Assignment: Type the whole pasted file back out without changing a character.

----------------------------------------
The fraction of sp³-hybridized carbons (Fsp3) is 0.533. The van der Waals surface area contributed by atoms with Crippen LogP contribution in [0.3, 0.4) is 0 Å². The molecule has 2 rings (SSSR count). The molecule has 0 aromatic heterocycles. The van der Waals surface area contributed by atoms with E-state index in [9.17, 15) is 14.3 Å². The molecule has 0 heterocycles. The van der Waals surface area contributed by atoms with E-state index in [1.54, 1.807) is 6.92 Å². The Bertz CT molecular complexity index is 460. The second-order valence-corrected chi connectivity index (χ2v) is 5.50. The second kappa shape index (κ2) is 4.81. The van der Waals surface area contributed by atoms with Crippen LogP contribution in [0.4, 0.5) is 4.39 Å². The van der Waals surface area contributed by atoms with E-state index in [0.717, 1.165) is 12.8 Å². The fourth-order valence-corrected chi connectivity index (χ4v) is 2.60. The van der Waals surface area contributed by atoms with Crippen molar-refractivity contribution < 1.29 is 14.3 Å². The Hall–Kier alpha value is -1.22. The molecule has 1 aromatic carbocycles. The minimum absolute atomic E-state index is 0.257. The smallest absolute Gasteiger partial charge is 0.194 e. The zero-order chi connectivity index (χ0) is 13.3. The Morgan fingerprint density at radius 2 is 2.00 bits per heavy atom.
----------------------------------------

The fraction of sp³-hybridized carbons (Fsp3) is 0.533. The van der Waals surface area contributed by atoms with Crippen LogP contribution in [0.3, 0.4) is 0 Å². The molecule has 2 rings (SSSR count). The molecule has 0 aromatic heterocycles. The van der Waals surface area contributed by atoms with E-state index in [9.17, 15) is 14.3 Å². The molecule has 0 heterocycles. The van der Waals surface area contributed by atoms with E-state index in [1.54, 1.807) is 6.92 Å². The Bertz CT molecular complexity index is 460. The second-order valence-corrected chi connectivity index (χ2v) is 5.50. The second kappa shape index (κ2) is 4.81. The van der Waals surface area contributed by atoms with Crippen LogP contribution in [0.4, 0.5) is 4.39 Å². The van der Waals surface area contributed by atoms with E-state index in [0.717, 1.165) is 12.8 Å². The fourth-order valence-corrected chi connectivity index (χ4v) is 2.60. The van der Waals surface area contributed by atoms with Crippen molar-refractivity contribution < 1.29 is 14.3 Å². The Hall–Kier alpha value is -1.22. The molecule has 1 aromatic carbocycles. The minimum absolute atomic E-state index is 0.257. The smallest absolute Gasteiger partial charge is 0.194 e. The zero-order chi connectivity index (χ0) is 13.3. The Morgan fingerprint density at radius 2 is 2.00 bits per heavy atom.